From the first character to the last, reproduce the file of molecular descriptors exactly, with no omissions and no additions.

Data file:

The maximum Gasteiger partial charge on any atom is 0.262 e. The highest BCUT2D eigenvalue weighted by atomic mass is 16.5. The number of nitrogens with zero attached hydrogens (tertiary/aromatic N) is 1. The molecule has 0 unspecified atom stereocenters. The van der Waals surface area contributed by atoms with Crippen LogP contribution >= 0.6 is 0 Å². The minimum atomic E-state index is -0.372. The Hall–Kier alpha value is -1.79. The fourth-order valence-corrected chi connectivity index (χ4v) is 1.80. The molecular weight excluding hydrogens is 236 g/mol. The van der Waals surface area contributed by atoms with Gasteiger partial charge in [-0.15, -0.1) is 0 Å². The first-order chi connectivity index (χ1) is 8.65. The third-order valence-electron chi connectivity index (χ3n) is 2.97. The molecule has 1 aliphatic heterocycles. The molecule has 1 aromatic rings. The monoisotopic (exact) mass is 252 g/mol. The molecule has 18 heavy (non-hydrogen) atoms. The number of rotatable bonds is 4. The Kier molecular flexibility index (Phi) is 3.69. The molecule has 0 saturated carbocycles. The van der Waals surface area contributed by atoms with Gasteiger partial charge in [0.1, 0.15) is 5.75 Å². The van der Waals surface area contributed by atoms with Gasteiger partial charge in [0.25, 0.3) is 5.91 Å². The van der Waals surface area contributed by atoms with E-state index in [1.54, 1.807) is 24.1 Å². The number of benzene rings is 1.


The maximum Gasteiger partial charge on any atom is 0.262 e. The highest BCUT2D eigenvalue weighted by atomic mass is 16.5. The number of nitrogens with zero attached hydrogens (tertiary/aromatic N) is 1. The molecule has 0 unspecified atom stereocenters. The van der Waals surface area contributed by atoms with Crippen LogP contribution >= 0.6 is 0 Å². The minimum atomic E-state index is -0.372. The Hall–Kier alpha value is -1.79. The fourth-order valence-corrected chi connectivity index (χ4v) is 1.80. The molecular weight excluding hydrogens is 236 g/mol. The van der Waals surface area contributed by atoms with Gasteiger partial charge in [-0.15, -0.1) is 0 Å². The first-order chi connectivity index (χ1) is 8.65. The third-order valence-electron chi connectivity index (χ3n) is 2.97. The molecule has 1 aliphatic heterocycles. The molecule has 1 aromatic rings. The monoisotopic (exact) mass is 252 g/mol. The molecule has 18 heavy (non-hydrogen) atoms. The number of rotatable bonds is 4. The Kier molecular flexibility index (Phi) is 3.69. The molecule has 0 saturated carbocycles. The van der Waals surface area contributed by atoms with Gasteiger partial charge in [0.1, 0.15) is 5.75 Å². The van der Waals surface area contributed by atoms with Gasteiger partial charge in [0.25, 0.3) is 5.91 Å². The van der Waals surface area contributed by atoms with E-state index in [1.54, 1.807) is 24.1 Å². The number of benzene rings is 1.